For more information, persons interested may visit or follow the group on twitter at stopthetraffic@stopslavery2014 or visit then by clicking “Stop The Traffic” tab.

Shooting for a cause

One last event takes place rain or shine on Saturday, April 13, at the Fort Crowder Wildlife Conservation Area in Neosho, Mo.

The Lafayette House, the domestic violence shelter, with locations in both Joplin and Neosho, will host a 3-D Archery Shoot, in conjunction with the New Justice Network and the Cherokee Bowhunters Club.

The books open at 9 a.m., and the cost is $12 per person, plus a novelty shoot, 50/50 drawing and more. Amy Lane, my friend who works for the Lafayette House said the event will take place rain or shine.

For more information, persons interested may visit or

Editor's Note: This column originally appeared in the April 11, 2014 issue of The Grove Sun.

Friday, April 4, 2014

Bits & Pieces: To Bully or Not To Bully

I'll admit it. Sometimes when I have writer's block, or I'm just looking for a question of the day, I surf Facebook posts.

Earlier this week, a post by a friend struck a nerve. (Ok, honestly, it not only struck a nerve, but it tap danced on my last one.)

She talked about witnessing a young man working on his skateboarding skills. That in itself is not really noteworthy, except this young man kept working over and over and over to master a skill. Determination seemed to be the key to his success.

What was noteworthy, is that my friend witnessed numerous people making fun of, ridiculing and even being quite bullying towards this young man.

Unfortunately, to my friend's dismay, it wasn't just teens being rude to a peer. Some of the harshest comments came from the mouths of adults.

Let's face it, whatever you call it, bullying is here. It's like an insidious creature from the black lagoon which creeps in and covers everything in its path.

It has no age or gender limitations. It can come from the mouths of the very young to the very old. It can creep into every nook, cranny and well, aspect of life.

Let's face it, bullying is well, pure evil masquerading as just something that is part of everyday life.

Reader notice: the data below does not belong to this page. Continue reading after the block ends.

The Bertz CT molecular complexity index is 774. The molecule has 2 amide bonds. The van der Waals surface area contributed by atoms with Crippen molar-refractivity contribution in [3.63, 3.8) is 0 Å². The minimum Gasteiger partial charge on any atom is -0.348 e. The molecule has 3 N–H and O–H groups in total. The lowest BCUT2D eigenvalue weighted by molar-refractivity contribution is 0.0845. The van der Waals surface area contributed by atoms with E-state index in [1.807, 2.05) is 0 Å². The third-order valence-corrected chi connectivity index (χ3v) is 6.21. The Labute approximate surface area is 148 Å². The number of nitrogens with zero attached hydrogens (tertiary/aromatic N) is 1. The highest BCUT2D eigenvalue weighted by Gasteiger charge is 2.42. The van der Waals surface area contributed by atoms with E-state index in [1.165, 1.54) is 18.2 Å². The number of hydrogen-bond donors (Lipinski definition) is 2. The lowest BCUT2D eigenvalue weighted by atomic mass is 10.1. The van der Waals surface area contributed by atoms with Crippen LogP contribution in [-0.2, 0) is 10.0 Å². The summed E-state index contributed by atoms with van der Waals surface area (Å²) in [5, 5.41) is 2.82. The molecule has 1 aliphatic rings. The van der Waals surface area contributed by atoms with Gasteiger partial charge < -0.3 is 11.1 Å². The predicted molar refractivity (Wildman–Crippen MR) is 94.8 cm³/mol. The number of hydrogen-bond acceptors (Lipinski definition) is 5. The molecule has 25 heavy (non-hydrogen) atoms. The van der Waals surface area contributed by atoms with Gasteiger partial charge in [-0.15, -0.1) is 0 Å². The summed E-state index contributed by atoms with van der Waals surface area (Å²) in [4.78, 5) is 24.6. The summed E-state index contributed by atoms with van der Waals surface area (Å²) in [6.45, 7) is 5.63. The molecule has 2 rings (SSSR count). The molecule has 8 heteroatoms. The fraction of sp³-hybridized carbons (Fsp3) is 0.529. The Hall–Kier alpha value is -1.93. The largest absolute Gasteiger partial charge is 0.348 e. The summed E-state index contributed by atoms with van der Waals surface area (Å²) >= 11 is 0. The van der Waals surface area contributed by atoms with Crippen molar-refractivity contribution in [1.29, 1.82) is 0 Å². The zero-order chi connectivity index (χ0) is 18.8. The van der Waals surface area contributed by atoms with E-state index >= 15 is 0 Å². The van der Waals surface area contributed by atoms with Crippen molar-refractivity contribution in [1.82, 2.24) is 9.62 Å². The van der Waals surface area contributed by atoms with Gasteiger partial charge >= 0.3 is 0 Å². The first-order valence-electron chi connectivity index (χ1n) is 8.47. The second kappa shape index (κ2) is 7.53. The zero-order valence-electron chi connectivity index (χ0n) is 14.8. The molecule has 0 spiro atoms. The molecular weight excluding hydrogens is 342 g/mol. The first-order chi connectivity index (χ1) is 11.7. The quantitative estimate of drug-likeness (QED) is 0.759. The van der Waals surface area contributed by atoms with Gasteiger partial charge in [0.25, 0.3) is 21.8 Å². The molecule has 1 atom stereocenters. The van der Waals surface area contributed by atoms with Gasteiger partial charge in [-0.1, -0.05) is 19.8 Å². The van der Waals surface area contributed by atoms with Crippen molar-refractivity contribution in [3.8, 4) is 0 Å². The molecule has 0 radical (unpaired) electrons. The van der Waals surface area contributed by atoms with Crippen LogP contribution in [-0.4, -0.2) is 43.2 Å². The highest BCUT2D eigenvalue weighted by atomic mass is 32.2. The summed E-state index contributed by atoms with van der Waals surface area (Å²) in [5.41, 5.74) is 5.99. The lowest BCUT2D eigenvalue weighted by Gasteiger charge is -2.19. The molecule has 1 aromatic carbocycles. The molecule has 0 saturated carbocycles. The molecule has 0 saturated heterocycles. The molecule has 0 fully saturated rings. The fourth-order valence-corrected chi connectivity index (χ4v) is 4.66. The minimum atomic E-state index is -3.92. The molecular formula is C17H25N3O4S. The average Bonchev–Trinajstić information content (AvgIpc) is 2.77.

After reading my friend's post, I posted a #QofD (Question of the Day) on the Grove Sun's Facebook page asking about bullying. The responses I got were a bit mixed.

Some blamed the lack of parenting at home. Others said rather than try to stop bullying, we need to teach children to face the attacks of bullies - and disappointment in life - to prepare them for the real world.

It's a lot to ponder. What do we do? Do we tell kids (and adults) to "suck it up buttercup" and to ignore the bullies, or do we tell the bullies to grow up and act like human beings?

Unfortunately, I think it becomes a mixture of both. We have to teach our children (and ourselves) to have a thicker skin. That's a given. I also think people in this world need to stop and think about what comes out of their mouths (and fingers) both in person and via social media.

Social media has given adults and students alike, a platform to spread hate, anger, lies and well, verbal venom with the click of a mouse and the stroke of a keyboard.

Anyone can start a Facebook page or group, or use their own profile to spread rumor, gossip and hate, all while dancing around the First Amendment / Free Speech laws.

I'll be honest, the "suck it up buttercup" lesson is hard for many reasons. The saying may be "sticks and stones may break bones, but words will never hurt me" but let's face it, words can wound deeper than the biggest stick or rock. This especially true as people post things to Instagram, Facebook or Twitter without thought.

The worry about how certain cyber bullies may or may not attack things stays in the back of my head on a daily basis. Let's face it, for an adult in their 40s, it becomes an extra layer of stress. For a teen without the coping skills, it not only impacts life and school, but also begins to hurt their health and wellbeing.

Frankly I'm tired of teens and adults who hide behind their computer monitors and chose to spread hate and more with a stroke of the keyboard.

Maybe we do need to learn how to grow thicker skins. But maybe too, its time for people to stand up, and to speak out - and say enough is simply enough.

Maybe then, we won't have adults spewing hate and venom out car windows as a young man practices skateboarding tricks in a parking lot; and instead have adults (and students alike) finding ways to encourage each other and build each other up.

Frankly I'm ready to live in a world with a little less venom and a lot more encouragement.

Editor's Note: This column originally appeared in the April